Weekly Devotional: Titus 3:3-7


Summers often remind me of the neighborhood friends I had in my childhood. On unbearably hot days, we would gather in the cool of our basements, racing Hot Wheels, building things out of Lego bricks and playing board games. They were wonderful times when being out of school meant the most we had to worry about was convincing our parents we’d done our chores well enough to be set free for the day. Those were long days of fun and exploration, of figuring out what it meant to be a person and a friend.

As fun as the board games were, they were sometimes tense because one of our friends couldn’t resist trying to cheat. If the game involved dice, he would try to turn them to a favorable number when he thought no one was looking. If it involved armies, he would try to sneak a few extra troops onto the board when the rest of us were distracted. If it involved money, he would cleverly count wrong in his favor. We knew his tricks and would often catch him at it, chastising him in the animated manner of boys. He would grudgingly confess, make right his wrongdoing and we would go on with the game, satisfied that justice had been upheld.

What I could never figure out back then was why my friend kept trying to cheat. We could all see the costs of getting caught—public humiliation, being hated by your friends, facing consequences if parents found out, the risk of being excluded from future games…. We also instinctively knew the cost of not getting caught—winning dishonestly was just not satisfying; who could savor such a hollow victory?

But try he did, and at the time I just didn’t get it. In hindsight, I better understand the sociological and family conditions that led to his compulsion. But beneath all that, there was an even more straightforward answer—my friend was a slave to sin. I only recognized this when, just a few years later, I discovered that I, too, was a slave to sin. Yes, his unique conditions made his sin manifest more obviously than the subtle lies and acts of pride I was trying to pull off, but our hearts had always been the same. We both were bound to do wrong, even knowing we were bound to get caught or that getting away with it made us feel empty instead of good.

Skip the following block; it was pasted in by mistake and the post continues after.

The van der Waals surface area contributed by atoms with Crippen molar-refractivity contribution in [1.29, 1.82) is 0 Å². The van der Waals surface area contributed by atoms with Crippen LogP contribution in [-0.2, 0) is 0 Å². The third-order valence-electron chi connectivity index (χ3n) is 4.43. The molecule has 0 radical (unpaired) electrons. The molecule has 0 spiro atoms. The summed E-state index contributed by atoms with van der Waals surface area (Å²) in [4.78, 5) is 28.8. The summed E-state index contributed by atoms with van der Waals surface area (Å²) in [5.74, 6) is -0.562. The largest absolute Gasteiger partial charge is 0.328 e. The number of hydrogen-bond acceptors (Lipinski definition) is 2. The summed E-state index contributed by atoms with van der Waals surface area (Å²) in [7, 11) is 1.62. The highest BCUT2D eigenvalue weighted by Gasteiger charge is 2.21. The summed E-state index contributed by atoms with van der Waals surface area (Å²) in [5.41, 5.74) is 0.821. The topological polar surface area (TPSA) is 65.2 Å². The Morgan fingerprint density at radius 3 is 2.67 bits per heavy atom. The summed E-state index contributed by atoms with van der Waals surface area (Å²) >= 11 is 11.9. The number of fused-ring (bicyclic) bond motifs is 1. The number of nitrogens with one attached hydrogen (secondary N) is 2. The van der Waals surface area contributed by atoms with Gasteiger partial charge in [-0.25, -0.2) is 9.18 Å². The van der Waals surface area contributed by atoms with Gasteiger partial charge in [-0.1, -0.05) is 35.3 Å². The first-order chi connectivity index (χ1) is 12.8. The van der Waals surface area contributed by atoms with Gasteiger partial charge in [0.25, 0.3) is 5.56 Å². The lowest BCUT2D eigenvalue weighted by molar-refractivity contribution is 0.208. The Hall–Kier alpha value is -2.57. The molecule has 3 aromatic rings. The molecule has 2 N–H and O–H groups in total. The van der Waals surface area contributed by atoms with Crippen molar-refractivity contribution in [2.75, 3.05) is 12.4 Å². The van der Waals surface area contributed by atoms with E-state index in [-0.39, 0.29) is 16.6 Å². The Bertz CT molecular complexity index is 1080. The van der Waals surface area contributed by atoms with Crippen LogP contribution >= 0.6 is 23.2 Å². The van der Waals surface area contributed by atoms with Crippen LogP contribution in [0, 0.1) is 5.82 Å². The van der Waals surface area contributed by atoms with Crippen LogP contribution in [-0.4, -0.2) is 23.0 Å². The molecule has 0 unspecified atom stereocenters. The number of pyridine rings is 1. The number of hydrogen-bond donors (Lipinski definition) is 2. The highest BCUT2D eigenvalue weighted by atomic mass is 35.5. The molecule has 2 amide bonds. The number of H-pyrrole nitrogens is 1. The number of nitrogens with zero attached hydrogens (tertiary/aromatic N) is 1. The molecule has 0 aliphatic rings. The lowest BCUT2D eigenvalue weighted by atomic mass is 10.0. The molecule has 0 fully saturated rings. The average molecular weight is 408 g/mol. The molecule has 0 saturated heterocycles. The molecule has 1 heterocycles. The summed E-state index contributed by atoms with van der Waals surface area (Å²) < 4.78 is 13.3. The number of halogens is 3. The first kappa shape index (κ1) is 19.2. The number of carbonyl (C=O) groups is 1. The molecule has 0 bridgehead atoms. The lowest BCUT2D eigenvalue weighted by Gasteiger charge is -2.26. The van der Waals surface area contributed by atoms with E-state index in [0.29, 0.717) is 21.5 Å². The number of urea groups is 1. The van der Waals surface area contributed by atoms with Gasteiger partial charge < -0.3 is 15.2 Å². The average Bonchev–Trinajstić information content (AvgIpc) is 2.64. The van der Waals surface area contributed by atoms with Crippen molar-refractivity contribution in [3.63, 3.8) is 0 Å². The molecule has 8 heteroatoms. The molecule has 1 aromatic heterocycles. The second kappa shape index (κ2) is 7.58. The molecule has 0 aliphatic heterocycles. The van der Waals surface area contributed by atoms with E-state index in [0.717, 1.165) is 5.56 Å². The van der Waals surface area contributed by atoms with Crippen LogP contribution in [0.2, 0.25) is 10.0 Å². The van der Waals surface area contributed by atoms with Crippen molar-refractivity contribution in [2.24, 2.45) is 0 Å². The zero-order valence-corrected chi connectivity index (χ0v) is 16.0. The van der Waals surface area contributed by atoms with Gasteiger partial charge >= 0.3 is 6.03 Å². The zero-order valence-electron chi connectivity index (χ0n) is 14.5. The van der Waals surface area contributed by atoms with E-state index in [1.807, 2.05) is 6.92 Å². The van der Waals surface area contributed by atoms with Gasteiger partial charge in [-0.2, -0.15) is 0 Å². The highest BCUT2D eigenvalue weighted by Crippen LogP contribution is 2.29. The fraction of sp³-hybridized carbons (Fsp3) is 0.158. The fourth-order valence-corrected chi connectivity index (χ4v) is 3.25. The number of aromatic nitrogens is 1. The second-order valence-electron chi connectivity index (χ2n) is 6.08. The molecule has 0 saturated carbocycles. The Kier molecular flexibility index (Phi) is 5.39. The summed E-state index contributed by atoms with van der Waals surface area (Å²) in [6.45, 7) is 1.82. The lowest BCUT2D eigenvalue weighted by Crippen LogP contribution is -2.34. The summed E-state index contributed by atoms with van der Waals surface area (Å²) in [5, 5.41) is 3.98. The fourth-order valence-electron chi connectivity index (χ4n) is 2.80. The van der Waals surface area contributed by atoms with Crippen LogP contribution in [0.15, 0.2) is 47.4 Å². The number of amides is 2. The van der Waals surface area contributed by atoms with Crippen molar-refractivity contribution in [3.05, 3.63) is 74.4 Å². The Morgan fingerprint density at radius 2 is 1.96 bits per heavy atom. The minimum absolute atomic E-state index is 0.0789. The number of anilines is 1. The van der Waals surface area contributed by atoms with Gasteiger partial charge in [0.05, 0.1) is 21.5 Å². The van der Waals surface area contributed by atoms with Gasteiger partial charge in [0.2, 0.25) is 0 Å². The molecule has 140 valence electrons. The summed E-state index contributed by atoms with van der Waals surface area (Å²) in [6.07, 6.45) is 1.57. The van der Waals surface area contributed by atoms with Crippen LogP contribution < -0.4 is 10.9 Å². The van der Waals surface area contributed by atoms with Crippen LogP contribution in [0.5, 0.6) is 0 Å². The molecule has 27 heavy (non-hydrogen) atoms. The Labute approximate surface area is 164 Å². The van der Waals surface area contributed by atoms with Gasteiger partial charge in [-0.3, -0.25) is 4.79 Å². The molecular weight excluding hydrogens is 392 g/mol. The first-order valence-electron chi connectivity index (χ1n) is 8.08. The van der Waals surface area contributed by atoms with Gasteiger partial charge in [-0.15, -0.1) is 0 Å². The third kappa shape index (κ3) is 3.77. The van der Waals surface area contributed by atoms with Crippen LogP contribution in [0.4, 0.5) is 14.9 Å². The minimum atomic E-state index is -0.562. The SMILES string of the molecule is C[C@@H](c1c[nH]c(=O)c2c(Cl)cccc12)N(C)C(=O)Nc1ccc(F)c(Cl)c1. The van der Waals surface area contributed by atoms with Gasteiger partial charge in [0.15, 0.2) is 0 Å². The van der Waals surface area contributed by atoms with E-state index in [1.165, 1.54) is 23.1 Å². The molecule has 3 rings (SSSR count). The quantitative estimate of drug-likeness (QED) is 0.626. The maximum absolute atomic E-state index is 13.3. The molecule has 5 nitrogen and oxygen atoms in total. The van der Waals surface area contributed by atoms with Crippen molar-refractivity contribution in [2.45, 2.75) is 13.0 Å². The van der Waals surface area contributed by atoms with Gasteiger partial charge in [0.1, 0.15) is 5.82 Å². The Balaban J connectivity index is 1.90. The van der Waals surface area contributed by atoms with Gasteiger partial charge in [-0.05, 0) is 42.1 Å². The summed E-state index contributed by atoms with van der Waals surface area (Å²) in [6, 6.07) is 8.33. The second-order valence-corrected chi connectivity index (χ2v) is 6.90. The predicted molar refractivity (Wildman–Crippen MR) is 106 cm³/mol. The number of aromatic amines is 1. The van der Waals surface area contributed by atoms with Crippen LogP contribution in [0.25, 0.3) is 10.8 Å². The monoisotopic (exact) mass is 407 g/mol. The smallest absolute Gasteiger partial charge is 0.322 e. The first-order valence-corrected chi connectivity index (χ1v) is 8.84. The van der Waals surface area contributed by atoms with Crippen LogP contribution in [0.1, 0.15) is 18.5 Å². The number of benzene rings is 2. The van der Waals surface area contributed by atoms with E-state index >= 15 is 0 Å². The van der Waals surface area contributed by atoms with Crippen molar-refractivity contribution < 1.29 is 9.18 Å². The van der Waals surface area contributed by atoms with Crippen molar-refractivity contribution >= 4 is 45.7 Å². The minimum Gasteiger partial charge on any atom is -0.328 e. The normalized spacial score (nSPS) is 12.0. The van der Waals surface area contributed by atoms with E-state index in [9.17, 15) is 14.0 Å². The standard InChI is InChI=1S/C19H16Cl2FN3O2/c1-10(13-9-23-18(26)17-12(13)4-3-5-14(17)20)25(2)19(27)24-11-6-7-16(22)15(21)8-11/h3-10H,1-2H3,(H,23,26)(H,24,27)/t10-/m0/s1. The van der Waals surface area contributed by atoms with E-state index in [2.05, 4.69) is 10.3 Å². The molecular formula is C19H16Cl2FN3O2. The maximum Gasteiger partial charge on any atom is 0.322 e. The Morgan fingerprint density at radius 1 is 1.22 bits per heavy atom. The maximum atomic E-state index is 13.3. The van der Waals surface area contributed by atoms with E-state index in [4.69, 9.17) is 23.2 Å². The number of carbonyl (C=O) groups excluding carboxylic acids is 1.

Thank God for the gospel of Jesus Christ, which breaks the chains of sin! Instead of being bound to the shame and condemnation we deserve, we have been forgiven by a merciful Father, set free and washed clean through faith in Christ and repentance:

“For we ourselves were once foolish, disobedient, led astray, slaves to various passions and pleasures, passing our days in malice and envy, hated by others and hating one another. But when the goodness and loving kindness of God our Savior appeared, he saved us, not because of works done by us in righteousness, but according to his own mercy, by the washing of regeneration and renewal of the Holy Spirit, whom he poured out on us richly through Jesus Christ our Savior, so that being justified by his grace we might become heirs according to the hope of eternal life.” —Titus 3:3-7

Just a few years after I realized I was a slave to sin and needed the free gift of God’s grace through faith in Christ to set me free, my cheating friend discovered the same thing. Today, the cheating friend of my childhood is my brother in the Lord. Praise God for the mercy he pours out on us! And it makes me wonder: What slave to sin in my life today will be my brother or sister in the Lord tomorrow?

But now that you have been set free from sin and have become slaves of God, the fruit you get leads to sanctification and its end, eternal life. For the wages of sin is death, but the free gift of God is eternal life in Christ Jesus our Lord.” —Romans 6:22-23